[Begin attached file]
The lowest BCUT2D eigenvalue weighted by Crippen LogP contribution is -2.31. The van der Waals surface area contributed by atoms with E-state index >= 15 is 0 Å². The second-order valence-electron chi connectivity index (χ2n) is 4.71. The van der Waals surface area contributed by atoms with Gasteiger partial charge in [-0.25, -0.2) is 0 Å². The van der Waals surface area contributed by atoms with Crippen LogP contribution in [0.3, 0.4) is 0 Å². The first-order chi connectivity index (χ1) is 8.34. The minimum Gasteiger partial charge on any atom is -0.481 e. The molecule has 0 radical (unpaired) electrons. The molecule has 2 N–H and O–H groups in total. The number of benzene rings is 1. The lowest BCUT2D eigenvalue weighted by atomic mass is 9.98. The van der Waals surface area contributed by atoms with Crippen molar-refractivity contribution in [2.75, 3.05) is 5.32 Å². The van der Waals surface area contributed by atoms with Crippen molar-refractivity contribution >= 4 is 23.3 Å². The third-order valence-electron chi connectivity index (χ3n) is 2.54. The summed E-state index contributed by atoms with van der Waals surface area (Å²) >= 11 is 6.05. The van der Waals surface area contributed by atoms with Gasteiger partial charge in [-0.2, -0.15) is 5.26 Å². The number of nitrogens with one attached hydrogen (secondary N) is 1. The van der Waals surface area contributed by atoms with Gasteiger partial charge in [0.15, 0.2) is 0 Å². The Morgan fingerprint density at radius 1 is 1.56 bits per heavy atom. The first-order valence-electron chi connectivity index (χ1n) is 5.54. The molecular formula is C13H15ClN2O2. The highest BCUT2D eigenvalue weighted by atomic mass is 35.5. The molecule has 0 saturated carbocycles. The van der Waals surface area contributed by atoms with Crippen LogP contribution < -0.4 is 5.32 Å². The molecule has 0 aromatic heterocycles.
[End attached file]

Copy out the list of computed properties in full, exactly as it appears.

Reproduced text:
The lowest BCUT2D eigenvalue weighted by Crippen LogP contribution is -2.31. The van der Waals surface area contributed by atoms with E-state index >= 15 is 0 Å². The second-order valence-electron chi connectivity index (χ2n) is 4.71. The van der Waals surface area contributed by atoms with Gasteiger partial charge in [-0.25, -0.2) is 0 Å². The van der Waals surface area contributed by atoms with Crippen LogP contribution in [0.3, 0.4) is 0 Å². The first-order chi connectivity index (χ1) is 8.34. The minimum Gasteiger partial charge on any atom is -0.481 e. The molecule has 0 radical (unpaired) electrons. The molecule has 2 N–H and O–H groups in total. The number of benzene rings is 1. The lowest BCUT2D eigenvalue weighted by atomic mass is 9.98. The van der Waals surface area contributed by atoms with Crippen molar-refractivity contribution in [2.75, 3.05) is 5.32 Å². The van der Waals surface area contributed by atoms with Crippen molar-refractivity contribution >= 4 is 23.3 Å². The third-order valence-electron chi connectivity index (χ3n) is 2.54. The summed E-state index contributed by atoms with van der Waals surface area (Å²) >= 11 is 6.05. The van der Waals surface area contributed by atoms with Gasteiger partial charge in [-0.2, -0.15) is 5.26 Å². The number of nitrogens with one attached hydrogen (secondary N) is 1. The van der Waals surface area contributed by atoms with Gasteiger partial charge in [0.15, 0.2) is 0 Å². The Morgan fingerprint density at radius 1 is 1.56 bits per heavy atom. The first-order valence-electron chi connectivity index (χ1n) is 5.54. The molecular formula is C13H15ClN2O2. The highest BCUT2D eigenvalue weighted by atomic mass is 35.5. The molecule has 0 saturated carbocycles. The van der Waals surface area contributed by atoms with Crippen LogP contribution < -0.4 is 5.32 Å². The molecule has 0 aromatic heterocycles.